The VFR750F'94 VFR was sold in 1994 and was available in one color: Pure Red. The model was redesigned for 1994 with a new style frame. The serial number began JH2RC360*RM400003
The VFR750F'95 VFR was sold in 1995 and was available in one color: Pure Red. The serial number began JH2RC360*SM500001.
The VFR750F'96 VFR was sold in 1996 and was available in one color in the USA: Pure Red; but in Canada it came in silver. The serial number began JH2RC360*TM600001.
The VFR750F'97 VFR was sold in 1997 and was available in one color: Pure Red. The serial number began JH2RC360*VM700001.
- Suzuki GSX-R a Legacy of Performance (1st edition), Marc Cook, David Bull Publishing. ISBN 1-893618-51X
- VFRDiscussion - For owners of the Honda Interceptor, for the purpose of mutual help concerning safe riding, maintenance, and performance of their motorcycles.
- VFRworld - Everything about the Honda VF / VFR , Honda V-4's, and the VFR800 Interceptor
- The History of Honda's V-Four VFR
- The VFR 750 Homepage
- Honda VFR Club (UK)
- Honda VFR Club Portugal
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|Also called||VFR750F (reduced effect), VFR 750 F (reduced effect), VFR750R - RC30 - R-edition (reduced effect), VFR 750 R - RC 30 - R-edition (reduced effect), VFR750R - RC30 (reduced effect), VFR 750 R - RC 30 (reduced effect), VFR750R - RC30, VFR 750 R - RC 30, VFR 750 F, VFR 750, VFR750F|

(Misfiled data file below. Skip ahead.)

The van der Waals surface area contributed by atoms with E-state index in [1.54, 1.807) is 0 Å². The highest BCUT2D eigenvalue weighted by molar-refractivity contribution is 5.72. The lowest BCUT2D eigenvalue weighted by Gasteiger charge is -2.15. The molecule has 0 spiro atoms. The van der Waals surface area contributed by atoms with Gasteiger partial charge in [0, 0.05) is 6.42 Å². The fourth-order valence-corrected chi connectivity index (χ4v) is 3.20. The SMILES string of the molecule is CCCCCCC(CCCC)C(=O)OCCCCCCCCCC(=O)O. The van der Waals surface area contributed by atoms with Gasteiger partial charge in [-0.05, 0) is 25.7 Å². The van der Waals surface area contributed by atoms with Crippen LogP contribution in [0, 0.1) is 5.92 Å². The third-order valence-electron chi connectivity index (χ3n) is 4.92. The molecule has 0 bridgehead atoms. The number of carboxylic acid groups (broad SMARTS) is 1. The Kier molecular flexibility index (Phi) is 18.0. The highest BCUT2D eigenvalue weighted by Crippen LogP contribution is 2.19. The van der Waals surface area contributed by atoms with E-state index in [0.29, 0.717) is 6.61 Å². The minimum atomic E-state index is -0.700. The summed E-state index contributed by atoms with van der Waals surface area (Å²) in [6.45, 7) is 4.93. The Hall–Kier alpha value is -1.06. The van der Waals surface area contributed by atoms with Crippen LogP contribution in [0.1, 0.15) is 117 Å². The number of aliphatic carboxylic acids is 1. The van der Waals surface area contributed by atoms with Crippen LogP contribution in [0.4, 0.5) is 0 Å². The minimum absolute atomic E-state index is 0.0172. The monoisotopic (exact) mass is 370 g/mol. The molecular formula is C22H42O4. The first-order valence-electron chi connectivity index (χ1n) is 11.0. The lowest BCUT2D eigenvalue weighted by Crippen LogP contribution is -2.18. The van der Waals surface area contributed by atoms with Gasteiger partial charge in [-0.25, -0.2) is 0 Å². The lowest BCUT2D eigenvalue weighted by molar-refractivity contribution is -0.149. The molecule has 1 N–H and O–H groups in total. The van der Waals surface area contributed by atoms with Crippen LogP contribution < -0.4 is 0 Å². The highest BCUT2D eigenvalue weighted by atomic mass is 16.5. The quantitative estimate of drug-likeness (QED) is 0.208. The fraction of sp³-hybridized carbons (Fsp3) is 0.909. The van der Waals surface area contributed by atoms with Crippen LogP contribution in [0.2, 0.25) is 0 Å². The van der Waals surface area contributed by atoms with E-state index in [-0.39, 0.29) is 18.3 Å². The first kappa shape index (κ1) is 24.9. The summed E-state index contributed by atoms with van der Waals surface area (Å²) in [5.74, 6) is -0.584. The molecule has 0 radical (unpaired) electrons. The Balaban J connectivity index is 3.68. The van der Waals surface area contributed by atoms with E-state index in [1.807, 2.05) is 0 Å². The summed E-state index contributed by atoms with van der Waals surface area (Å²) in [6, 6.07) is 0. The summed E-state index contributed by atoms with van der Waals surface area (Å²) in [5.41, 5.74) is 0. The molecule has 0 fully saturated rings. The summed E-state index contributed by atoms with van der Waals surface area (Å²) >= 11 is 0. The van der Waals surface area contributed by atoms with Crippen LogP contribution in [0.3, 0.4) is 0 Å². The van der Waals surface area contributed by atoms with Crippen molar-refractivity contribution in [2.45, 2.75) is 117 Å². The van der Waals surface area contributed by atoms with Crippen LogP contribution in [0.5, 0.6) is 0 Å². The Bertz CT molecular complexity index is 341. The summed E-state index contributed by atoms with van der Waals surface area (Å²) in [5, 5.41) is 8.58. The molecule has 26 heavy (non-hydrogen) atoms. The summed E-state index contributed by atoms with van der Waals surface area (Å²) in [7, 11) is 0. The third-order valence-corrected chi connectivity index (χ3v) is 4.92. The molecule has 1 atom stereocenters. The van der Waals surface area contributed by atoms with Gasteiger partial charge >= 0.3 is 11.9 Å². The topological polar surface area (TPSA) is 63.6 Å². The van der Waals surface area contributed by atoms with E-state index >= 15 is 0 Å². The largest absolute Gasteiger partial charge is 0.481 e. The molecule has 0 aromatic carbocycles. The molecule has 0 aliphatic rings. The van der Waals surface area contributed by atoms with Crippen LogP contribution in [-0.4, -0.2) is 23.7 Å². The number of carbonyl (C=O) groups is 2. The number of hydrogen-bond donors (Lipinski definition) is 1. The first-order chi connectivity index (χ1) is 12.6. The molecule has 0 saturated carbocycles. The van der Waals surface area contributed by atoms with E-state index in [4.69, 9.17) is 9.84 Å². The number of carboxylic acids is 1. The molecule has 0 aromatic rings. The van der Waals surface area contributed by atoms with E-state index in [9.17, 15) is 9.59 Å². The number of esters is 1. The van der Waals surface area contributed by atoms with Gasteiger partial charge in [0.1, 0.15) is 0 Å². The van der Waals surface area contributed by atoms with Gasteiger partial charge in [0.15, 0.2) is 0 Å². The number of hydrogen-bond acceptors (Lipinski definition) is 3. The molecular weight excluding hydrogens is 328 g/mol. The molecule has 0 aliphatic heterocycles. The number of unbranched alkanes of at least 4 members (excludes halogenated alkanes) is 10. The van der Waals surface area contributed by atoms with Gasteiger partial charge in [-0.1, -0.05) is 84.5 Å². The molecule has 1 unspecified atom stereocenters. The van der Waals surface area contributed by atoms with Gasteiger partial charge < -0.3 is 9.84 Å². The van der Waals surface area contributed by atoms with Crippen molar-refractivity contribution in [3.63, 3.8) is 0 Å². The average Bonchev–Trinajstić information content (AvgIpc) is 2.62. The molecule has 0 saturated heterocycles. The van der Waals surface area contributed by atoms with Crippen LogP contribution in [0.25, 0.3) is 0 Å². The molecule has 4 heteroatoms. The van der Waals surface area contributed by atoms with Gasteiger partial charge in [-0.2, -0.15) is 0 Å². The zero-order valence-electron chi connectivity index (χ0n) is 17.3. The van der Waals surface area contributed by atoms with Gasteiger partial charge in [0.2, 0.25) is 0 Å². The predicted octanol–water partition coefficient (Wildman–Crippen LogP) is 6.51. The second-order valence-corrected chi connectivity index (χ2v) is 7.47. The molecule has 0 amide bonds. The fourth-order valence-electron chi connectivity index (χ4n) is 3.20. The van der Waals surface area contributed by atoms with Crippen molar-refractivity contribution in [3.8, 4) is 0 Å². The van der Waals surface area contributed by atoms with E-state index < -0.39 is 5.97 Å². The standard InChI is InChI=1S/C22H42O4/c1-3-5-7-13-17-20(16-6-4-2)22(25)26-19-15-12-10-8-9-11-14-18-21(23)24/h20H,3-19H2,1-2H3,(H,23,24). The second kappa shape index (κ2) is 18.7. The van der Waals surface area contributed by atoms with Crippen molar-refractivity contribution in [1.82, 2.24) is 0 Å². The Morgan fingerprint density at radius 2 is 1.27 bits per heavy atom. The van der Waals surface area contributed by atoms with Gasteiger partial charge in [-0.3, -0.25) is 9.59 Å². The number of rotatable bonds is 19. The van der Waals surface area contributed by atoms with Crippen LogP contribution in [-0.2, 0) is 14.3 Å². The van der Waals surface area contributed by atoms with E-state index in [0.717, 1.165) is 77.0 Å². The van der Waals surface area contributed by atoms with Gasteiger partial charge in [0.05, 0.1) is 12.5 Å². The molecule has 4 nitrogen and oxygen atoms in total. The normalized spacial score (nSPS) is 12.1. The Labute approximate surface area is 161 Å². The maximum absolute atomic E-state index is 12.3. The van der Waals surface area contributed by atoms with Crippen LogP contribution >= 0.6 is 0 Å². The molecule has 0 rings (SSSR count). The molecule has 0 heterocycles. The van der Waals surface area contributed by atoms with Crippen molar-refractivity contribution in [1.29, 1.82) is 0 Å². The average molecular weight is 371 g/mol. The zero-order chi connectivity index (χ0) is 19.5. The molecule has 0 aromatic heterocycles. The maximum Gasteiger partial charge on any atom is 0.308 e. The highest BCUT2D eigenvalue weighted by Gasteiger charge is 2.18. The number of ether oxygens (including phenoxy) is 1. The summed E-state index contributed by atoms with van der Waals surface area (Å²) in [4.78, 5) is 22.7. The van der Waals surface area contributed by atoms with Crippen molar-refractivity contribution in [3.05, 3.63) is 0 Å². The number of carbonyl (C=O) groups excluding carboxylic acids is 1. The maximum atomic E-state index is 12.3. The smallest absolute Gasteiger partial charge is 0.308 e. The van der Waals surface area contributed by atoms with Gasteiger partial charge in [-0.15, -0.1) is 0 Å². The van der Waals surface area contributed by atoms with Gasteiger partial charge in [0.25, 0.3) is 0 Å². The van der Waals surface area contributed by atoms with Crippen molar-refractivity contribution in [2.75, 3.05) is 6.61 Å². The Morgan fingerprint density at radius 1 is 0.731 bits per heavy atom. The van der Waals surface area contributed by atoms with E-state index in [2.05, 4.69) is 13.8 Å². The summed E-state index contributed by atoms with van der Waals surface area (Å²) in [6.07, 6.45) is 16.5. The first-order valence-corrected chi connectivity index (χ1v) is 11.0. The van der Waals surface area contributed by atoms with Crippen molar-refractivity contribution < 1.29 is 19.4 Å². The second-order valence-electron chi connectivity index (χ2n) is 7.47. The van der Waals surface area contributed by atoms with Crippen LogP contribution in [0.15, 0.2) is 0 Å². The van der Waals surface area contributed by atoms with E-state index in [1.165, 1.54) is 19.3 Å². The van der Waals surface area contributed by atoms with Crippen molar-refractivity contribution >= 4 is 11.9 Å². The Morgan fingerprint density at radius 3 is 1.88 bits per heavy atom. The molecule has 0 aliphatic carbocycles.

|Production||1986 - 1997|
|Bore / Stroke||70.0mm x 48.6mm|
|Top speed||149 mph (240 km/h)|
|Horse Power||102.72 HP (76.6 KW) @ 10000RPM|
|Torque||54.58 ft/lbs (74.0 Nm) @ 8000RPM|
|Fuel system||carburettor. 4x 36mm keihin cv|
|Transmission||Gear box: 6-speed |
Final Drive: chain
|Suspension||Front: 41mm showa cartridge forks, no external adjustment, |
Rear: pro-link single sided swingarm, adjustable preload and rebound damping
|Brakes||Front: dual disc |
Rear: single disc
|Wheelbase||57.87 inches (1470 mm)|
|Dimensions||L 85.83 inches (2180 mm)|
W 27.56 inches (700 mm)
H 46.65 inches (1185 mm)
|Seat height||31.5 inches (800 mm)|
|Weight||460.77 pounds (209.0 Kg) (dry), 244.0 kg (wet)|
|Fuel capacity||5.55 Gallon (21.00 Liters)|
|Oil capacity||1.0 Gallon (3.80 Liters)|
|Fuel consumption||6.00 litres/100 km (16.7 km/l or 39.20 mpg)|
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The Honda VFR750F was a v4, four-stroke Road motorcycle produced by Honda between 1986 and 1997. It could reach a top speed of 149 mph (240 km/h). Max torque was 54.58 ft/lbs (74.0 Nm) @ 8000 RPM. Claimed horsepower was 102.72 HP (76.6 KW) @ 10000 RPM.
The bike has a 6-speed transmission. Power was moderated via the wet palte.
It came with a 120/70-17 front tire and a 170/60-17 rear tire. Stopping was achieved via dual disc in the front and a single disc in the rear. The front suspension was a 41mm showa cartridge forks, no external adjustment, while the rear was equipped with a pro-link single sided swingarm, adjustable preload and rebound damping. The VFR750F was fitted with a 5.55 Gallon (21.00 Liters) fuel tank. The bike weighed just 460.77 pounds (209.0 Kg). The wheelbase was 57.87 inches (1470 mm) long.